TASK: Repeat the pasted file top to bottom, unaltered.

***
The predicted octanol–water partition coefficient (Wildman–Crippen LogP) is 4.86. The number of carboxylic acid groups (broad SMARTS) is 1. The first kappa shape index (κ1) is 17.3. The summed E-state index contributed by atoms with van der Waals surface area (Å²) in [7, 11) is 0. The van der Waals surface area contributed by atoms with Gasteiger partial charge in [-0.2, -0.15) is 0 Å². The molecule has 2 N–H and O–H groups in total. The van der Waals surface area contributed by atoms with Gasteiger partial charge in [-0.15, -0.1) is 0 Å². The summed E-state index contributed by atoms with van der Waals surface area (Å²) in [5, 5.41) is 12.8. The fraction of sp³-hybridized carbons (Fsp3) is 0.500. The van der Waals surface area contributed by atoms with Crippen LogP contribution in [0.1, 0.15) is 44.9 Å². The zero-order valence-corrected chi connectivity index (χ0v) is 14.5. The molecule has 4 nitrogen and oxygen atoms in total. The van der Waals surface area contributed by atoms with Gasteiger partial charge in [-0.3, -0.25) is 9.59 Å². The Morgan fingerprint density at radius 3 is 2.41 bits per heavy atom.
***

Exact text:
The predicted octanol–water partition coefficient (Wildman–Crippen LogP) is 4.86. The number of carboxylic acid groups (broad SMARTS) is 1. The first kappa shape index (κ1) is 17.3. The summed E-state index contributed by atoms with van der Waals surface area (Å²) in [7, 11) is 0. The van der Waals surface area contributed by atoms with Gasteiger partial charge in [-0.2, -0.15) is 0 Å². The molecule has 2 N–H and O–H groups in total. The van der Waals surface area contributed by atoms with Gasteiger partial charge in [-0.15, -0.1) is 0 Å². The summed E-state index contributed by atoms with van der Waals surface area (Å²) in [5, 5.41) is 12.8. The fraction of sp³-hybridized carbons (Fsp3) is 0.500. The van der Waals surface area contributed by atoms with Crippen LogP contribution in [0.1, 0.15) is 44.9 Å². The zero-order valence-corrected chi connectivity index (χ0v) is 14.5. The molecule has 4 nitrogen and oxygen atoms in total. The van der Waals surface area contributed by atoms with Gasteiger partial charge in [-0.3, -0.25) is 9.59 Å². The Morgan fingerprint density at radius 3 is 2.41 bits per heavy atom.